In a relief to Sahara India promoter Subrata Roy (72), the Supreme Court on Wednesday restrained Netflix from using his name in its web series, "Bad Boy Billionaires," slated for release later in the day.
Roy and his two directors were arrested for failure of the group's two companies to comply with a court order to return Rs 25,000 crore to their investors. There were allegations that political leaders of all hues had parked their black money with Sahara, which falsely showed it as contribution from thousands of non-existent investors.
Roy was sent to Tihar Jail by the apex court on March 4, 2014, and came out on parole after spending over two years in prison on May 6, 2016, to perform the last rites of his mother. He has been out of prison since then."Dismissed we are sorry," ruled a 4-judge Bench, headed by CJI Sharad Arvind Bobde, refusing to entertain the Netflix petition against a Bihar lower court's interim order restraining it from making any reference to Roy in its series.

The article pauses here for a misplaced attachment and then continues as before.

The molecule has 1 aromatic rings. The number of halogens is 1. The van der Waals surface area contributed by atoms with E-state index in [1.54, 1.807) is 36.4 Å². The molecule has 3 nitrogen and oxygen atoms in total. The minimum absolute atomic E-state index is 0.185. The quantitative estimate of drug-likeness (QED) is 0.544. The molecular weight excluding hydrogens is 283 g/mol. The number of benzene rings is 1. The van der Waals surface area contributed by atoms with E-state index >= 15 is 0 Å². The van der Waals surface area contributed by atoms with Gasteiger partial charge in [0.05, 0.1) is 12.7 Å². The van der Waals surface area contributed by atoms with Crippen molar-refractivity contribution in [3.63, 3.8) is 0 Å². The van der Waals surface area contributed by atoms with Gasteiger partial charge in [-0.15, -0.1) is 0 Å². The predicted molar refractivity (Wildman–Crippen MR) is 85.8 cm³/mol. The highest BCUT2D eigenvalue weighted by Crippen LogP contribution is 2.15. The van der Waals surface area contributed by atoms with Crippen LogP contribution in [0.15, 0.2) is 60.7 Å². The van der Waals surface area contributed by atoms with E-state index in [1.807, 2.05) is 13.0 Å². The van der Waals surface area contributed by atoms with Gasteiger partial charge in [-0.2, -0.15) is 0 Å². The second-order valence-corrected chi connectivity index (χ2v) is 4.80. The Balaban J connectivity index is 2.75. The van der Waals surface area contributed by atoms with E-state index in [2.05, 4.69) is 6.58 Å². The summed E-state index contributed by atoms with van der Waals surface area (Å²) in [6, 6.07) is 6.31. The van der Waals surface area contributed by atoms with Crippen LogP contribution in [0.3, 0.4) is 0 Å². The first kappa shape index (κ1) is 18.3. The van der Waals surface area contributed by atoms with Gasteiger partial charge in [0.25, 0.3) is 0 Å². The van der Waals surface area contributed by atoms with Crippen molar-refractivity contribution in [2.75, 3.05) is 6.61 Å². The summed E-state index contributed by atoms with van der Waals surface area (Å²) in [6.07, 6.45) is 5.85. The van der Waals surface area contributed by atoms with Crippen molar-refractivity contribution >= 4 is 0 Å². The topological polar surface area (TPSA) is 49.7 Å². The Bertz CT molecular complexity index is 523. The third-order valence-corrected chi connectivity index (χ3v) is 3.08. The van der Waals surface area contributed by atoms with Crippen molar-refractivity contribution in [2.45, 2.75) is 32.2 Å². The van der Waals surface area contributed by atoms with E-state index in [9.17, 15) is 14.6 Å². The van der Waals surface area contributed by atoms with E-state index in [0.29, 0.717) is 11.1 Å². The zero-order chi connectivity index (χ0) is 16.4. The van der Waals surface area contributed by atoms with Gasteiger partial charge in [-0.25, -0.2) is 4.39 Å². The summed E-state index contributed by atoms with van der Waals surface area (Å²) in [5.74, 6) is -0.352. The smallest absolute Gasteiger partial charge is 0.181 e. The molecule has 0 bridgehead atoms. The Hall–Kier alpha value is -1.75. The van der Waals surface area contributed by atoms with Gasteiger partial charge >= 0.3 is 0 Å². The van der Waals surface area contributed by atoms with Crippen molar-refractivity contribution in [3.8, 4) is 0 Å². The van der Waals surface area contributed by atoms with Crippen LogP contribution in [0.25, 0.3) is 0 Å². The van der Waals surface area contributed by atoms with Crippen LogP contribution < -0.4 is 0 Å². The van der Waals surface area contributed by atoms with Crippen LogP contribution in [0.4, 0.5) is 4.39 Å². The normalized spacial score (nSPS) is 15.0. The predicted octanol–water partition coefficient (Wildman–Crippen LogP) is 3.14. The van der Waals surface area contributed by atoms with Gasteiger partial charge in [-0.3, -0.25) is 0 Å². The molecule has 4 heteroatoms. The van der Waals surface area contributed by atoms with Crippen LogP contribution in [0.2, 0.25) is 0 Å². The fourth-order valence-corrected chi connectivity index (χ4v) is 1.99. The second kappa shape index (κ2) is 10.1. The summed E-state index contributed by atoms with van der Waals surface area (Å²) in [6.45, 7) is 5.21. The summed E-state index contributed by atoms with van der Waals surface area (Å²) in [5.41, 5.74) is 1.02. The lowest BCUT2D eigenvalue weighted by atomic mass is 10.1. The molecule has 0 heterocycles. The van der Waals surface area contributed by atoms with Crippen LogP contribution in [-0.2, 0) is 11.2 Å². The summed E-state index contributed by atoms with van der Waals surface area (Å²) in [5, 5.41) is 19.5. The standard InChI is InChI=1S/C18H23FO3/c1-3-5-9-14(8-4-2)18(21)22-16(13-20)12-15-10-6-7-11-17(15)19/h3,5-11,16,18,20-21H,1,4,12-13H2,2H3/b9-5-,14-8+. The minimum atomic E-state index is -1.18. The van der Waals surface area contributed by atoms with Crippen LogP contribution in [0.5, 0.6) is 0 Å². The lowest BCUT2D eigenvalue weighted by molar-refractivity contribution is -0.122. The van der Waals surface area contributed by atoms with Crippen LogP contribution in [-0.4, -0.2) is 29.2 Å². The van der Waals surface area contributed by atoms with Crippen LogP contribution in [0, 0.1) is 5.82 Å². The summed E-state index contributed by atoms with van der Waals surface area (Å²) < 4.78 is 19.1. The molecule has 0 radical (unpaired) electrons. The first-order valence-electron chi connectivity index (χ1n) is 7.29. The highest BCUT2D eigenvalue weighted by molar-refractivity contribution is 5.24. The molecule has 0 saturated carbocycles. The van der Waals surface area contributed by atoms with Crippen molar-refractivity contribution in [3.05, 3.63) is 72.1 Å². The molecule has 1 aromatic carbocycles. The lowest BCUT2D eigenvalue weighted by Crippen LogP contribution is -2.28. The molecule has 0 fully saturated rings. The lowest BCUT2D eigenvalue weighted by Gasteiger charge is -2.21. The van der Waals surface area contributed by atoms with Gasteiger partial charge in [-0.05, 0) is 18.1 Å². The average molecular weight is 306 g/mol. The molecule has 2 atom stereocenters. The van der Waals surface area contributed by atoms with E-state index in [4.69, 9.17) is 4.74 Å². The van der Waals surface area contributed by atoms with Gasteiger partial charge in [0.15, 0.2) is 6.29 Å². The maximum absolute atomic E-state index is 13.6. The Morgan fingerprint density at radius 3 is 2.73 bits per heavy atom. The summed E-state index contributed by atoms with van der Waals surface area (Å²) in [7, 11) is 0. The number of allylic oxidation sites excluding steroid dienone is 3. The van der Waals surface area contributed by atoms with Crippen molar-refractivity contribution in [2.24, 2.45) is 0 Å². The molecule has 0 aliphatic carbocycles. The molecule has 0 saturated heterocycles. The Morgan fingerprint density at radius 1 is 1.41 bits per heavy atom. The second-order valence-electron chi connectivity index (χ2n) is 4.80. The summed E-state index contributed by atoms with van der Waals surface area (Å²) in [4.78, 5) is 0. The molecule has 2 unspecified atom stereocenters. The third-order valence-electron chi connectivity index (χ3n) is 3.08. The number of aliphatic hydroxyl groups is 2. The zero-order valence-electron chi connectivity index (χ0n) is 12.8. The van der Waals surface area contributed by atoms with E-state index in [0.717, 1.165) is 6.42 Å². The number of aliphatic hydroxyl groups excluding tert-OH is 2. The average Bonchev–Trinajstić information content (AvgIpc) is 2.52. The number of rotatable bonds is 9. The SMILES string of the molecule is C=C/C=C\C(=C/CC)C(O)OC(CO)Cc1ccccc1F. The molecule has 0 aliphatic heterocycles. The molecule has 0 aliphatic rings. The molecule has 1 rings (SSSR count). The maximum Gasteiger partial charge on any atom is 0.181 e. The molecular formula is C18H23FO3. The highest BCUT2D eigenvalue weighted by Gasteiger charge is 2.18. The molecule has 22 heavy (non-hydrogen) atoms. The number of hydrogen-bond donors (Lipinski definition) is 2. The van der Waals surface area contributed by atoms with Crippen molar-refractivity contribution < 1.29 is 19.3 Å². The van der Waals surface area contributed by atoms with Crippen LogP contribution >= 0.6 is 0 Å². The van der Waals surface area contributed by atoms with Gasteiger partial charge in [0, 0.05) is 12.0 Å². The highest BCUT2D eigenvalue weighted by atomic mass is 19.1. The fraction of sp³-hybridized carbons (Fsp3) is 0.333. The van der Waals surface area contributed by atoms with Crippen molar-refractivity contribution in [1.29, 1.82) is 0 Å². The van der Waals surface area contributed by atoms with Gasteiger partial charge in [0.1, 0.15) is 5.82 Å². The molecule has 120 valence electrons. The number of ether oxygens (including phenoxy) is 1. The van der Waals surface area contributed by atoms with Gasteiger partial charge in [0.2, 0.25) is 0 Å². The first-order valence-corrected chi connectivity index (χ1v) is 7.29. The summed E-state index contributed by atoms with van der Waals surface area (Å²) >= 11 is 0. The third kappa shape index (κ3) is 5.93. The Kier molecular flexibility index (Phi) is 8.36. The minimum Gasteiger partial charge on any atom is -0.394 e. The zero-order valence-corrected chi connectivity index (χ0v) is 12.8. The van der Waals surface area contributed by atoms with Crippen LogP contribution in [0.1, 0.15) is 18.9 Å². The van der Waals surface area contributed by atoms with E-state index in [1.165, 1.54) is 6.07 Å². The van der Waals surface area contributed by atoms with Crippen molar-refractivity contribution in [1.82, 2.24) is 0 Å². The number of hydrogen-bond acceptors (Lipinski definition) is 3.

The Bench, however, allowed Netflix to approach the Patna High Court for relief in appeal against the order passed by the lower court. Besides Subrata Roy, the others projected to be covered in the series include liquor tycoon Vijay Mallya, diamond merchant Nirav Modi and his uncle Mehul Choksi, and Ramalinga Raju, founder of Satyam Computers.Netflix says ‘Bad Boy Billionaires’, an investigative documentary, explores the greed, fraud and corruption that brought down India's most infamous tycoons. The official synopsis of the series states: "What would you do to make it to the top? To build an empire? To maintain an image? Bad Boy Billionaires answers just that. Dive into stories of India's most infamous billionaires - Vijay Mallya, Nirav Modi, Subrata Roy and Byrraju Ramalinga Raju -- as they plan, plot and manoeuvre through their rises and falls. Watch as insiders and experts discuss what made these men genius and, in some cases, the greatest conmen."
In another development, the Hyderabad city civil court, too, has granted an injunction restraining Netflix from airing its web series. The court passed this order in the case filed Ramalinga Raju of Satyam Computers challenging the release on the ground that it would invade his privacy in an unlawful manner.
Last Friday, the Delhi High Court dismissed a plea by Mehul Choksi, an accused in the nearly Rs 13,500-crore PNB scam, to conduct pre-screening of the series, telling his counsel that the remedy lies in a civil suit. Choksi, the promoter of Gitanjali Gems, who fled India with his nephew Nirav Modi, last year secured the citizenship of Antigua & Barbuda.